Louis Kahn’s Timeless Park
This week, the great architect’s FDR memorial, designed in 1974, opens on Roosevelt Island in New York
After 40 years of planning, fundraising, and construction, architect Louis Kahn’s last great commission, Franklin D. Roosevelt Four Freedoms Park, is finally accessible to visitors of New York’s Roosevelt Island. The park, which officially opens this week, is dedicated to Roosevelt’s 1941 inaugural speech on the four universal freedoms—of speech and worship, from fear and want.
It would be easy to take the opportunity to bemoan a 40-year lag for the project to be completed, like so many important works in New York City. But the truth is that the timing doesn’t matter. It proves that Kahn’s work can stand on its own, outside of time, eternal and significant. It’s difficult to imagine an architect in our time designing such a simple and reverent piece of architecture.
Born Itzel-Leib Schmuilowsky into a Jewish family in Kingisepp, Saaremaa, Estonia, on Feb. 20, 1904, Kahn later emigrated to Philadelphia with his parents at the age of 2. After he graduated from the University of Pennsylvania, his early professional career involved collaborations with several architects, including George Howe for the Philadelphia Housing Authority. But it was only after he established his own practice and visited the American Academy in Rome in the 1950s that his work began to take its distinct form.
Kahn, who died shortly after completing the drawings for the park in 1974, spent his career exploring architectural expression through strict and primitive geometric-forms as carefully placed solids and planned voids. Although thoroughly modern, his work managed to successfully reach far back into history without the burden of stylistic baggage while challenging modernist orthodoxies.
Kahn approached the design of the park with a relatively simple concept: a garden leading to an open-air room. The garden gathers the visitors along a V-shaped lawn flanked by a tree-lined approach, narrowing the visitors’ focus toward a space defined by massive, tightly spaced granite blocks. When one enters the room, the sight line opens up again with a stark view down the East River facing the Williamsburg Bridge and prominently featuring the United Nations building complex across the river. This view establishes a clear and important context for the monument dedicated to FDR, even as the two structures couldn’t seem more foreign to each other.
Remote, and in relative isolation from the city, the park also gives visitors a chance to experience Kahn’s work in its most welcome context, one without direct physical connection to other buildings. Although the site design for the park is simple and symmetrical, Kahn sited and sized the “rooms”—massive stone elements—with excruciating care and planning. Like the popular Manhattan Solstice, where the setting sun sweeps directly across the Manhattan Street grid, Kahn’s original design carefully aligned 1-inch gaps between the flanking stone elements to receive direct, low rays of sunlight. Along one side the gaps were aligned to coincide with the sunrise on the calendar date of FDR’s birth and another row to coincide upon the sunset of FDR’s death. In so doing, Kahn created a larger connection between the monument and its site and manages to bring the powerful and mute stones, if briefly, to life.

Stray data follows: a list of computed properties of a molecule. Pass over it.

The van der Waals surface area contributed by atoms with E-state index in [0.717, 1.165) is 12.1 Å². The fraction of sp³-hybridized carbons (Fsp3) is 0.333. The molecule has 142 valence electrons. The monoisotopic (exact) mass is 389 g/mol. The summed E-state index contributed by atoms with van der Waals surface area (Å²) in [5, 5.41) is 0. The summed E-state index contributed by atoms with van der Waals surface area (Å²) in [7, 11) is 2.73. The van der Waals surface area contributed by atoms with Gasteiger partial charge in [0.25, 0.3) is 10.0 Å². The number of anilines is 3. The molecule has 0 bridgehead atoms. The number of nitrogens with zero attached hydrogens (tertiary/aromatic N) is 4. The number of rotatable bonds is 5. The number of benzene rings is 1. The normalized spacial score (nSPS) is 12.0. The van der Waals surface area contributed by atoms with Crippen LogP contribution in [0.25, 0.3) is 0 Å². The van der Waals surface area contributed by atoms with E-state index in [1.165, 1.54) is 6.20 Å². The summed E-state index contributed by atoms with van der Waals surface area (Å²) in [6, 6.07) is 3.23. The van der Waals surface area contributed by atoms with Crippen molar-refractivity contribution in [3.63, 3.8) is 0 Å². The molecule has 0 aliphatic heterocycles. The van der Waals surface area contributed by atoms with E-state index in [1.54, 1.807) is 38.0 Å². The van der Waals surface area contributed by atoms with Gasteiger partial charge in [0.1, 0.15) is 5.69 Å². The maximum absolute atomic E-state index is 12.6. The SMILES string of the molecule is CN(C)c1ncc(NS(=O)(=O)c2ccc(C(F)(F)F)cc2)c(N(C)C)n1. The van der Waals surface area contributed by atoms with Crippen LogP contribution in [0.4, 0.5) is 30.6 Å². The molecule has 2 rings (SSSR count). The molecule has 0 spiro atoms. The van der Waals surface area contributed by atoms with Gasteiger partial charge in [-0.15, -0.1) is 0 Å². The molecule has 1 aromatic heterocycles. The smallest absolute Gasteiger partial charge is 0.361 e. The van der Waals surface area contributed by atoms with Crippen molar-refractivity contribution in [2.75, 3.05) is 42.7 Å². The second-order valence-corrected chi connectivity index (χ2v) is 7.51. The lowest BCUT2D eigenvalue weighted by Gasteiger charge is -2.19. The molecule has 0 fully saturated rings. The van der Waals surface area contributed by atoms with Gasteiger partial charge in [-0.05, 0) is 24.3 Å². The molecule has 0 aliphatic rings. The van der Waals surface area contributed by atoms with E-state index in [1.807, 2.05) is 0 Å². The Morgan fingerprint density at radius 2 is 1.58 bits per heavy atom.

In Kahn’s own lifetime, he managed to be a modernist and a historicist. He was credited with invigorating the International Style by refocusing modern architecture on the clear and elemental expression of material, structure, and form. But it can easily be argued that his work found a far closer kinship with the Roman and Egyptian ruins that so strongly influenced him with their silent, powerful massing.
Today architecture is awash with loose formal expression, but one contemporary architect does hold a strong kinship to Kahn, the Swiss architect Peter Zumthor, whose work follows a similar path. By avoiding the same expressive traps of modern architecture and seeking a more profound expression of material and construction, Zumthor attempts to return to a more primary experience of architecture. This can best be seen in his Therme Vals (thermal baths) project in Graunbünden, Switzerland, completed in 1996. Intending to appear as a modern ruin and although more formally expressive, his architecture illustrates some important connections with Kahn’s Four Freedoms Park as well as his larger body of work. In substance however, what connects Zumthor with Kahn is their clear break from modernist orthodoxy by treating all materials with equal expressive power.
Kahn’s posthumously completed park reminds its visitors that universal principals in both modern architecture and democracy need not be based strictly on contemporary ideals, but rather on timeless principles that are as elemental and eternal in their appeal as Roosevelt’s Four Freedoms.
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